1 The mainly US discussion around ‘the end of men’, following the book of that name, might appear similar to ‘the abolition of men’, but it is certainly not. Drawing largely on anecdoctal and selective research material from the US and [Page 203]South Korea, Rosin (2012) appears to consider that men might become ‘ended’ or irrelevant, with economic shifts allowing women to succeed over the unchallenged entitlement to dominance that men often feel. In contrast, I think of the abolition of men as a way of subverting the persistent resilience of transpatriarchies. Mayeri (2013) has commented on the possible ‘end of men’ in its historical, legal, raced US context.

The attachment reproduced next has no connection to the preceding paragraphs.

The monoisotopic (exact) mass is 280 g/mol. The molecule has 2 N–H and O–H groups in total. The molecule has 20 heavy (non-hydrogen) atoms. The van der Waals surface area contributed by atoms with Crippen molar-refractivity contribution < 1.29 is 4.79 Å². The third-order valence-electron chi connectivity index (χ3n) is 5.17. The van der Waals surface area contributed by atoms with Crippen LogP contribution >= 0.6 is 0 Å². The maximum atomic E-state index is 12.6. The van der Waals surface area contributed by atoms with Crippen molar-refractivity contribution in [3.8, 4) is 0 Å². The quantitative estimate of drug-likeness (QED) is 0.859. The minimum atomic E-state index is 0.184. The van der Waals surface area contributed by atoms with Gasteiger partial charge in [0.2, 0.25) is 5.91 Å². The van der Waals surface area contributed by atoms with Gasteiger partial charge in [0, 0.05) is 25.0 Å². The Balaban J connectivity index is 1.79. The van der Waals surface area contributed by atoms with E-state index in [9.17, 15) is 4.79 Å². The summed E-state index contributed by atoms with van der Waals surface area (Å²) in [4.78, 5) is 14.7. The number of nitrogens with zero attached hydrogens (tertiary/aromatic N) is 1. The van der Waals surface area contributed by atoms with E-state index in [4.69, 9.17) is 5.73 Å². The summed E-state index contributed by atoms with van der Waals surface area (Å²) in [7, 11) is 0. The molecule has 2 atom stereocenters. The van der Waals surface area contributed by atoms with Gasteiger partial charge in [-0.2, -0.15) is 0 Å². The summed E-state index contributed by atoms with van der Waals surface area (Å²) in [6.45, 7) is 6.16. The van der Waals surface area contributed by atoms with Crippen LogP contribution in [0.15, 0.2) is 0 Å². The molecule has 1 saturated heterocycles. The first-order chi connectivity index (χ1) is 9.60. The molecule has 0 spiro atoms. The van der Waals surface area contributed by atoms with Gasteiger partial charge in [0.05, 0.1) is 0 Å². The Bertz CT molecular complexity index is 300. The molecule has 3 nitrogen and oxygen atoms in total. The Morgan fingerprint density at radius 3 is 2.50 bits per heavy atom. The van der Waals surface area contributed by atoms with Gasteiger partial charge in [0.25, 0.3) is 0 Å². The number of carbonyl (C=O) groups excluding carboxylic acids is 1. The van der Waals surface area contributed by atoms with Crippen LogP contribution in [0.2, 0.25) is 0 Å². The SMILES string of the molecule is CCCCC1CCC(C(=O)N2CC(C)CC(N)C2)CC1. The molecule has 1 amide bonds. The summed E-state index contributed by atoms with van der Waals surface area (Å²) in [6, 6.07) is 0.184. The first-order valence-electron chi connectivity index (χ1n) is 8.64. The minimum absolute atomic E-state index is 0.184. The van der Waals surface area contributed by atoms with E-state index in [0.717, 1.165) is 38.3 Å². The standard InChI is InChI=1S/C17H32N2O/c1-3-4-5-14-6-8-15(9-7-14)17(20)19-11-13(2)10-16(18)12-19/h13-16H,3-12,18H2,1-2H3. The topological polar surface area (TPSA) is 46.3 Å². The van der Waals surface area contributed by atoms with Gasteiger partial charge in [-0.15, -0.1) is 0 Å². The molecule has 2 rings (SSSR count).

2 Similarly, John Stoltenberg (1989) proposed in Refusing to be a Man that men refuse to be men. Some see Stoltenberg's ‘refusing’ as discredited, as impractical for men to embrace. Refusal on the part of individuals or groups is refusal of an offer or option through some form of ‘choice’ and is not the same as abolition as a political process and the prospect of changing options, even with a residual category of ‘men’ (that would be something very different to now) remaining. Refusing to be a class member is not the same as abolishing that class (but not the corporeal people!).[Page 204]